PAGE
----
JOURNAL ARTICLE

Hyperglycemia: an independent risk factor for poor outcome in children with traumatic brain injury*

Benjamin Elkon, Jay Riva Cambrin, Eliotte Hirshberg, Susan L Bratton
Pediatric Critical Care Medicine 2014, 15 (7): 623-31
24849146

OBJECTIVE: We sought 1) to describe the severity and duration of hyperglycemia among surviving and dying children after traumatic brain injury; 2) to evaluate whether persistent severe hyperglycemia (averaged blood glucose > 200 mg/dL [11 mmol/L] during the first 12 hr after injury) is independently associated with poor Glasgow Outcome Score; and 3) to evaluate different definitions and the prevalence of poor Glasgow Outcome Score to better understand measurement and potential hyperglycemia treatment evaluation.

DESIGN: Retrospective cohort.

SETTING: Level I American College of Surgery verified pediatric trauma center.

PATIENTS: Children admitted to intensive care with moderate-to-severe traumatic brain injury.

INTERVENTIONS: None.

MEASUREMENTS AND MAIN RESULTS: Time course for glucose changes was compared by survival and blood glucose groups. Twelve-hour averaged patient blood glucoses were categorized as persistent: severe hyperglycemia (> 200 mg/dL [11 mmol/L]), moderate hyperglycemia (161-200 mg/dL [9-11 mmol/L]), mild hyperglycemia (110-160 mg/dL [6-9 mmol/L]), normal glycemia (80-109 mg/dL [4-6 mmol/L]), or hypoglycemia (< 80 mg/dL [< 4 mmol/L]). Among 271 children, less than 1% had hypoglycemia and were excluded from further analysis. Seven percent had normal, 49% had mild, 24% had moderate, and 20% had severe blood glucose elevation. Among dying children (n = 44, 16%), the mean blood glucose at 20-24 hours after injury was significantly greater compared with survivors (150 vs 113 mg/dL [8 vs 6 mmol/L]) but by 29-32 hours, no longer significantly differed (112 vs 102 mg/dL [6 mmol/L]). Sixty-eight percent of children with severe blood glucose elevation had a poor outcome, whereas good outcomes at discharge occurred in 87% with mild or moderate blood glucose elevation. Severe blood glucose elevation was associated with a 3.5-fold increased adjusted odds ratio of poor outcome (95% CI, 1.2-10.3) compared with mild blood glucose elevation adjusted for injury severity and cardiorespiratory instability.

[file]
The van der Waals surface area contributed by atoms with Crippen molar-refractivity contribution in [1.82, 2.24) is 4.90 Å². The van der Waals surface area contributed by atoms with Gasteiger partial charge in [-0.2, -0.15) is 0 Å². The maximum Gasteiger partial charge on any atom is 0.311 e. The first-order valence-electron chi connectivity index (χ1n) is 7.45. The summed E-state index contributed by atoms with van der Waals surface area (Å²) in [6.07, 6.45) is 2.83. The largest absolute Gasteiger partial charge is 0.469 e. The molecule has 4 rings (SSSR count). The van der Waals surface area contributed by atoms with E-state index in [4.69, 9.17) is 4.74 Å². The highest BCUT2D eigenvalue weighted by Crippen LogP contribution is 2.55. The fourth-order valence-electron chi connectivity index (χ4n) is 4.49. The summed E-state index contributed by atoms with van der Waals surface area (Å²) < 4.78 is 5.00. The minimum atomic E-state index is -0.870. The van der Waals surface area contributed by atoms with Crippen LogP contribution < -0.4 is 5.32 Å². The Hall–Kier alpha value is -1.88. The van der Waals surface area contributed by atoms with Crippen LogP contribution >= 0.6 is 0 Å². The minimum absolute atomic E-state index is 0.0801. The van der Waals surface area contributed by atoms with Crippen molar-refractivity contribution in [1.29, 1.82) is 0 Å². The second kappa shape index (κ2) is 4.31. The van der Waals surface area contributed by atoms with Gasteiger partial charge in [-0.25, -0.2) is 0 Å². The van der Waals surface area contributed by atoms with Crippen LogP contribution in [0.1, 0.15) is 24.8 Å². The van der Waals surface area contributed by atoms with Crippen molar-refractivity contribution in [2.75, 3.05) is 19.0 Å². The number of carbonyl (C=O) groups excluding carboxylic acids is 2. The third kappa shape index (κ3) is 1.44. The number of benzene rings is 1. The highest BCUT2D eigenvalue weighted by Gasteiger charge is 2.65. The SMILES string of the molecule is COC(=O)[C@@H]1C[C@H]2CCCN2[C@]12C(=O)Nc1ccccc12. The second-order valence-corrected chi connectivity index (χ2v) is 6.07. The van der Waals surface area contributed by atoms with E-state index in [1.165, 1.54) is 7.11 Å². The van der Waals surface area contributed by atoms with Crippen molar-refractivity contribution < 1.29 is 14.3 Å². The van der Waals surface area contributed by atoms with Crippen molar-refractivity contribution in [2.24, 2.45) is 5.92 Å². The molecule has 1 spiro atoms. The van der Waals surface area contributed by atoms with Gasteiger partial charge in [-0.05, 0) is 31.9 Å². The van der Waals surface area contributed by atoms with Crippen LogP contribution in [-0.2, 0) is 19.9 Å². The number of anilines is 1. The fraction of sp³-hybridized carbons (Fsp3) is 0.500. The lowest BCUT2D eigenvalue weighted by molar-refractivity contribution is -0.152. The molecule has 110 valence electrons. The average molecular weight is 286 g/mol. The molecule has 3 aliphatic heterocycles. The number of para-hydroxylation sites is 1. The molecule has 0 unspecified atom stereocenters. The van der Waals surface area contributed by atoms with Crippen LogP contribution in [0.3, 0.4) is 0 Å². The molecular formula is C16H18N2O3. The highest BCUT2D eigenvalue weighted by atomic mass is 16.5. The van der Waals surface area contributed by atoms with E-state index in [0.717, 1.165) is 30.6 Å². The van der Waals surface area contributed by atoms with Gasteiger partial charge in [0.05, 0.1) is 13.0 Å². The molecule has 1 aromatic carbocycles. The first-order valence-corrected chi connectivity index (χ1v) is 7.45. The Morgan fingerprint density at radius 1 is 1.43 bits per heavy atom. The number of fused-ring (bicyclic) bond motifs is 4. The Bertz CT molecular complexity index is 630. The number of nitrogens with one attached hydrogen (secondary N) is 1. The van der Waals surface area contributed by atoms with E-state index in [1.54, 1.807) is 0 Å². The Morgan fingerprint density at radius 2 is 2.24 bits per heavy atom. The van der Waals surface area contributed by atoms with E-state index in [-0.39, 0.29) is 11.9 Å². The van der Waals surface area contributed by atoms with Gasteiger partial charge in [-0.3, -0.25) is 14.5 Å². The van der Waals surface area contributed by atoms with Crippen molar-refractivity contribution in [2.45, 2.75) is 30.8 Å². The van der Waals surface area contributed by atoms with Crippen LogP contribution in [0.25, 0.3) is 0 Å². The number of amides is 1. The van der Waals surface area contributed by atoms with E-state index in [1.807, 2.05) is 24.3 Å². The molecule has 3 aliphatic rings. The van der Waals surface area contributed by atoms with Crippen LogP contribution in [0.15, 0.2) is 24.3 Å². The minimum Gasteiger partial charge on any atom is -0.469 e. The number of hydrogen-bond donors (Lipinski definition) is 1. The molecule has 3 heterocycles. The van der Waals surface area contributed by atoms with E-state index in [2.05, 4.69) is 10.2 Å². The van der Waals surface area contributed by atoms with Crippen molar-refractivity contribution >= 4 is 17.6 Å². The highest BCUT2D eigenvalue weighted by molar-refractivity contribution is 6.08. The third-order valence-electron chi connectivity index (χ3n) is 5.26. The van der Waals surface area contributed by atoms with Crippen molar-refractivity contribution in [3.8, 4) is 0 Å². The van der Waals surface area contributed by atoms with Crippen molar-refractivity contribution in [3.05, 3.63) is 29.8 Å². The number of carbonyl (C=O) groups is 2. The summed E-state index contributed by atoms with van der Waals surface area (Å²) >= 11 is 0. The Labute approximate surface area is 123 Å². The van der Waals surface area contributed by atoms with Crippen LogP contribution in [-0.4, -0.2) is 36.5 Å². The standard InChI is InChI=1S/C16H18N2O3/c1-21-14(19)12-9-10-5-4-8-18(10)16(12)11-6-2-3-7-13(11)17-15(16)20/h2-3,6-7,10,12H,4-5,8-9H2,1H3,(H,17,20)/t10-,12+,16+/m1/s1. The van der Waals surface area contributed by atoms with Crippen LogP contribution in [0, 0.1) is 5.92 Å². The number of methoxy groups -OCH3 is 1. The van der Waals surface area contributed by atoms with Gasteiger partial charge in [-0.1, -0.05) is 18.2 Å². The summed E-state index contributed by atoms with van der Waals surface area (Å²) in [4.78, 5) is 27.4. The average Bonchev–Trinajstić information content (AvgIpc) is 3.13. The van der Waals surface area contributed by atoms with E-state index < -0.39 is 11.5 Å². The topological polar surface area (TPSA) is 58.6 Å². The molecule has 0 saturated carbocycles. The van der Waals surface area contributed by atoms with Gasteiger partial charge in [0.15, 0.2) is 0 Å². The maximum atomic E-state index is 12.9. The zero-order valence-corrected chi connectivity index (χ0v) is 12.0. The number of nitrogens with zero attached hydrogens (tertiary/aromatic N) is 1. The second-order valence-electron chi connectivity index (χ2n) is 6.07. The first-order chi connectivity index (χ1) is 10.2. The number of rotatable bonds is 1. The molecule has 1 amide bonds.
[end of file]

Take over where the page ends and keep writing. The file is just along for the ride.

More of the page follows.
CONCLUSIONS: Duration of severe blood glucose elevation (blood glucose > 200 mg/dL [11 mmol/L]) was brief but remained independently associated with poor outcome.

Full Text Links

Find Full Text Links for this Article

Discussion

You are not logged in. Sign Up or Log In to join the discussion.

Related Papers

Remove bar
Read by QxMD icon Read
24849146
×

Save your favorite articles in one place with a free QxMD account.

×

Search Tips

Use Boolean operators: AND/OR

diabetic AND foot
diabetes OR diabetic

Exclude a word using the 'minus' sign

Virchow -triad

Use Parentheses

water AND (cup OR glass)

Add an asterisk (*) at end of a word to include word stems

Neuro* will search for Neurology, Neuroscientist, Neurological, and so on

Use quotes to search for an exact phrase

"primary prevention of cancer"
(heart or cardiac or cardio*) AND arrest -"American Heart Association"